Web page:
This new commenting system

As you have seen, the new “Disqus” commenting system being implemented on all Patheos blogs that I said was coming has gone into effect.  I’m still figuring it out myself.  One thing I learned:  “Disqus” is pronounced “discuss.”  (Get it? I know, I know. . . )  Here are a few features that might have benefits for our discussions on this particular blog:

(1)  Sometimes people complain about some of the comments and commenters.  My philosophy is basically that of John Milton in Areopagitica, favoring free exchanges and minimal (but some) policing.  Disqus allows you, “the community,” to have a say.  You can click the up arrow if you think a comment is a particularly good one, and you can click the down arrow if you think it is a bad one.  This action both rates the comment and literally moves it up or down in the listing.  (One with lots of downs will be banished to the very bottom of the comment list where it might never be seen.)  Also, there is a provision for “flagging” potentially offensive comments, which sends it into moderation for me to consider.  (Disqus notifies me via e-mail when this happens.  It makes active moderation on my part–a task I have tended to neglect–much, much easier.  So far two comments have been flagged already.  One I considered innocent.  The other was a hostile rant I was glad to get rid of.)

(2)  Ah, but if comments get listed in order of how good people think they are, that ruins the on-going, give-and-take unfolding of a good discussion.  I agree.  But Disqus gives you the reader the power to determine in what order the comments are displayed on your computer.    At the beginning of the comments display to the left is a drop-down menu that gives you the choices of “newest,” “oldest,” or “best.”  If you want to trace the conversation as it develops, click “oldest” and you can follow the exchanges in chronological order.  If you want the latest additions to a discussion you’ve read earlier, choose “newest” and you won’t have to scroll down to the end.  If you are pressed for time and just want what readers consider the best comments, choose that, though the others will also show up afterwards.

(3)  One complaint has been that under our old system, comments would go on so long that people would launch off into digressions and rabbit trails.  Sometimes those could be interesting in themselves, though irrelevant to the original post.  Disqus has nested comments.  When people reply to a particular comment, those replies are indented under the comment that provoked the response.  That has the virtue of both allowing sub-conversations, while also allowing readers who aren’t interested in those to scroll past them to pursue the main thread.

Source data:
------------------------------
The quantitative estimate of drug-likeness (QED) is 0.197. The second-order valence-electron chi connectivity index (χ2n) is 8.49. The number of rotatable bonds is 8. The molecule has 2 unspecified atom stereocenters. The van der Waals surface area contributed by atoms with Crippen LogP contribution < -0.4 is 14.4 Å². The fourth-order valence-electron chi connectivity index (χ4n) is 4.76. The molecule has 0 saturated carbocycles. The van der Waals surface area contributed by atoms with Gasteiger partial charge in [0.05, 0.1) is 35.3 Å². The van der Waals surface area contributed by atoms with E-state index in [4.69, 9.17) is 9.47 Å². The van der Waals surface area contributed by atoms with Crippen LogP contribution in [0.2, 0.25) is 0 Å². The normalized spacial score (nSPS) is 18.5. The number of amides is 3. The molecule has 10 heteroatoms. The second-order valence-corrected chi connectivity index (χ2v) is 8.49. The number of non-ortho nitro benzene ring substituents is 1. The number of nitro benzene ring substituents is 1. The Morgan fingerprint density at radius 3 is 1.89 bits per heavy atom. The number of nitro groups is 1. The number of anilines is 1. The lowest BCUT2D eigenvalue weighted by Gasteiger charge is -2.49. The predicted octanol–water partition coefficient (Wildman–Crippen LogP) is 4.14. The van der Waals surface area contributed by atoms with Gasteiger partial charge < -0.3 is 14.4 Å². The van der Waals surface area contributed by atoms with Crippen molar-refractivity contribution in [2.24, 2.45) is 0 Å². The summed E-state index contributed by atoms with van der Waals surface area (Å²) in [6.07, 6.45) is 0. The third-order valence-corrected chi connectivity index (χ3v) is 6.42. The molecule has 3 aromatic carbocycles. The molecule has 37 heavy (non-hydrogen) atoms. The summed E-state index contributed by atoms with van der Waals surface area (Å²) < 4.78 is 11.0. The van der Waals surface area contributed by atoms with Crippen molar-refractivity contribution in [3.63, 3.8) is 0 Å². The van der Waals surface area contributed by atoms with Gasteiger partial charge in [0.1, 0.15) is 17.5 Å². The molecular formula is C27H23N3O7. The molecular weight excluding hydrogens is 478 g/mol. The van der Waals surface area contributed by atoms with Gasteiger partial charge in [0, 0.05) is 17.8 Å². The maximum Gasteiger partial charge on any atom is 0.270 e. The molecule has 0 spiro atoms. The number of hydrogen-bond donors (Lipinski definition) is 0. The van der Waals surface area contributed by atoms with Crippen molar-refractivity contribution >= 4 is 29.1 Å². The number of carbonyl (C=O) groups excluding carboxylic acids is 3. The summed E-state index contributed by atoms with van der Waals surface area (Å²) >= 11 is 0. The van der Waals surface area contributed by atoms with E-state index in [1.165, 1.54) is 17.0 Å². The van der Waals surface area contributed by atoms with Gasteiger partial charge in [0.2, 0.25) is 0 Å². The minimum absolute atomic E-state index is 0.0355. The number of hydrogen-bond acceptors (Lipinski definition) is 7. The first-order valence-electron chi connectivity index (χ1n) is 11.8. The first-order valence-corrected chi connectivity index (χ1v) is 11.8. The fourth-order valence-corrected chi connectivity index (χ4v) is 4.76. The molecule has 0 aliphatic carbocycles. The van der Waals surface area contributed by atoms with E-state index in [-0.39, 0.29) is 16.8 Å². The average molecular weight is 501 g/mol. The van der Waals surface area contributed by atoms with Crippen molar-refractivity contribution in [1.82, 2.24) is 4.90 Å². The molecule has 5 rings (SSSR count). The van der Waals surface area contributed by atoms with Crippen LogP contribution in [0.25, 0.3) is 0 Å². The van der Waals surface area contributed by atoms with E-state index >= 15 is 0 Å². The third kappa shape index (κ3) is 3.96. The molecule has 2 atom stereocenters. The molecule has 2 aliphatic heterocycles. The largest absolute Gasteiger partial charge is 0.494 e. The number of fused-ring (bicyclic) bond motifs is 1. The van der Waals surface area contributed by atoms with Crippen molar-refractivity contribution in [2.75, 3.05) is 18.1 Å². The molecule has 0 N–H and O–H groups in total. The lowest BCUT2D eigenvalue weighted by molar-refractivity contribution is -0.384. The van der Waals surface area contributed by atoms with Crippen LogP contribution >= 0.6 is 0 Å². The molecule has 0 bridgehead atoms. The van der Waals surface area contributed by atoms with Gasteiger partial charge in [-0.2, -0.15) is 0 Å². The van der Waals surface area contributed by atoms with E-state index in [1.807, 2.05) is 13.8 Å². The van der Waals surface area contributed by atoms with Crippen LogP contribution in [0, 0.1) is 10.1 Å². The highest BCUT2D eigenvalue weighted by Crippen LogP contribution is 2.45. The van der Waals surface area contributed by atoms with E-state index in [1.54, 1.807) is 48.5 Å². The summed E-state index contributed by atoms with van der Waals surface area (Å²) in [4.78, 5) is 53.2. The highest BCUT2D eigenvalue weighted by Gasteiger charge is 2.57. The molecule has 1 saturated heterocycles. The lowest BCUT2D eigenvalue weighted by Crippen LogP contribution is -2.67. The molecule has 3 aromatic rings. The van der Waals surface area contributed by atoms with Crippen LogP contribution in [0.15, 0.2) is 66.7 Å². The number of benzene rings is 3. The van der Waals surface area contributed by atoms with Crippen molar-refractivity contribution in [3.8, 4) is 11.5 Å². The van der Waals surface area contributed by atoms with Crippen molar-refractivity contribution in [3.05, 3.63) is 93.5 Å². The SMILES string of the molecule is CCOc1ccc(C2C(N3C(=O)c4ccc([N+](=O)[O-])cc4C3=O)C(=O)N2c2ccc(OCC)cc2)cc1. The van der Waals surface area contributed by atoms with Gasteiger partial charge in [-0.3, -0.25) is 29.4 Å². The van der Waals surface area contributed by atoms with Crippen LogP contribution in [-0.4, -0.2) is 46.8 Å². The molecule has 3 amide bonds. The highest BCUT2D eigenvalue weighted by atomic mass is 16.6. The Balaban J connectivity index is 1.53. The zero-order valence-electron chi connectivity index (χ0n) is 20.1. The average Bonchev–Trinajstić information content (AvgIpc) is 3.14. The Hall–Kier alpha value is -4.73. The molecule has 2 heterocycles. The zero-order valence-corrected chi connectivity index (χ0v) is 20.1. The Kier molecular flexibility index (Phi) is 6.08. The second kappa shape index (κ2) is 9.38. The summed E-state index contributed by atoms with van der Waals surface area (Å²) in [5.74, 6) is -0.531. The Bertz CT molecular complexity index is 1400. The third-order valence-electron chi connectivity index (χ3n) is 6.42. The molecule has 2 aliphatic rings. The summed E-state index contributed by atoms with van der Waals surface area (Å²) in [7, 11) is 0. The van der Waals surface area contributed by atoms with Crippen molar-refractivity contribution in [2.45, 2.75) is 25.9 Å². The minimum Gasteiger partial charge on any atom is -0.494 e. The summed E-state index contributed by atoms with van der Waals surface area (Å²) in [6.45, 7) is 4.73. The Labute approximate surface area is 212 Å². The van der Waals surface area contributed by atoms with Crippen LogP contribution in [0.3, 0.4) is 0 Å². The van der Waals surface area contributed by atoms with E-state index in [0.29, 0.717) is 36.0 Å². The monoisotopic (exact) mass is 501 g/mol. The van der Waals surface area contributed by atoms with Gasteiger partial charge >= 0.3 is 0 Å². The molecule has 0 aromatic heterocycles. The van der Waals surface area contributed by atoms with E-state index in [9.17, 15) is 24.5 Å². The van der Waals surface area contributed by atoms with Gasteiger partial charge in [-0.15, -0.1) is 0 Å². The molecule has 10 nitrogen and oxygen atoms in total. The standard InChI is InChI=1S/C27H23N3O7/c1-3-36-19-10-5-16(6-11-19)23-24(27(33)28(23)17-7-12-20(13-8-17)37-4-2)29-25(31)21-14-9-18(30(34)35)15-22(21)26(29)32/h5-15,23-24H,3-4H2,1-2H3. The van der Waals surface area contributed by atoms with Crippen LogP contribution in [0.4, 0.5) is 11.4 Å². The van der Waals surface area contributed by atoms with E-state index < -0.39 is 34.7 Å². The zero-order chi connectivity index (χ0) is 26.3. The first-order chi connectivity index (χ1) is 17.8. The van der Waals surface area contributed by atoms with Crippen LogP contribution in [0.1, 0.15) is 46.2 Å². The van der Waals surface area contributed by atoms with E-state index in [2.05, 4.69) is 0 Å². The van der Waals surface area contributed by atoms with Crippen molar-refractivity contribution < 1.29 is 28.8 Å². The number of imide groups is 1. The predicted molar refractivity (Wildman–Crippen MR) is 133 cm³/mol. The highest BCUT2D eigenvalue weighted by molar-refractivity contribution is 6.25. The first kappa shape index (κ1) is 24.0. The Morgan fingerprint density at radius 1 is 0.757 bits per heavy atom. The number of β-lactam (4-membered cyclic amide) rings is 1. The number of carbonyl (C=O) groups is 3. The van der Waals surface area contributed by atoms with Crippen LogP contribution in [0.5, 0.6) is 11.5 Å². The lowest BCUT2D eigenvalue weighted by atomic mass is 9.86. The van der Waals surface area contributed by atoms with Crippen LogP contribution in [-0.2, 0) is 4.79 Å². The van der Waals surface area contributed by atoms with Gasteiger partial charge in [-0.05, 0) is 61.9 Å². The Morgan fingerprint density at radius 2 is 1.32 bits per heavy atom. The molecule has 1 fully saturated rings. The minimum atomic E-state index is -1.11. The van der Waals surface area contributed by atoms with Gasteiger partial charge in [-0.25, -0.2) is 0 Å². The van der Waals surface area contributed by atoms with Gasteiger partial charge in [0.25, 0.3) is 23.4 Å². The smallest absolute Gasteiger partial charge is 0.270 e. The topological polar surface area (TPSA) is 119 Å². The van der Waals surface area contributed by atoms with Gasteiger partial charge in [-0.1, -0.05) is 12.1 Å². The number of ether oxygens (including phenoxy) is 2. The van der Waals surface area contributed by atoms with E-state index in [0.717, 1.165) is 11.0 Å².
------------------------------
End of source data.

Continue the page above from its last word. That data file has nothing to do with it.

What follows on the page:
(4)  Disqus will also alert us to similar conversations over similar going on over the web, which you also might want to contribute to.  You can also follow the contributions of favorite commenters when they contribute to other forums.

(5)  Disqus also allows for integration with social media, so that what you have to say can also go out over your Facebook and/or Twitter accounts and the like.

(6)  To take advantage of these features, you need to register for a Disqus account, though you may already be registered without knowing it, if you’ve ever signed up for a blog that has gone Disqus.  I think long-time commenters on this blog have been grandfathered in and may not have to register, though I’ve gotten at least one complaint from a regular that he was having trouble.  (But did he change his online handle?  That would throw it off.)  I believe it is possible to comment as a “guest” without having to register, though you can’t use all of the features, including the up-or-down rating arrows.   I sympathize with the privacy issues, though if you use Google and Facebook it’s much the same.

There are other technical features that make this a good idea for Patheos–”client side serving” to speed up the loads, much-improved Spam control, and more that I don’t fully understand–and lots of other blogs are adopting it.  (With users numbering some 700 million people.)

I’ve already seen that a number of you are complaining about it.  (See!  The improved moderation features lets me see what you are saying easier!)  Some problems, such as not showing the correct number of comments on the post, will, I am told, be fixed.

There are doubtless other features and things you can do with this system that I haven’t picked up on yet.  If you’ve discovered any, let us know.  In a comment.  And if it’s especially good for the rest of us to know, all you commenters, readers, and lurkers, please vote it “up.”

UPDATE:  Sorry that just about everyone commenting hates it with such conviction!  I especially was struck with the point I made long ago that a good discussion requires attending to the previous points that were made–as opposed to just pontificating–and that good discussions unfold and actually go somewhere, something that non-chronological listings obliterate.  If we set our views at the beginning of the comments section as “oldest” (in the dropdown menu to the left) and don’t use nesting (except, perhaps, for non-substantive expressions like “I agree”), won’t that restore the kind of discussion we have become used to?  (You can still vote comments up or down, which will only matter to drop-ins, and you can still flag trolls and the like, but those interested in an ongoing discussion can still have that.)  If any of you have any other suggestions for how to make this work–it’s out of my hands, unfortunately–please make them.

About Gene Veith

Professor of Literature at Patrick Henry College, the Director of the Cranach Institute at Concordia Theological Seminary, a columnist for World Magazine and TableTalk, and the author of 18 books on different facets of Christianity & Culture.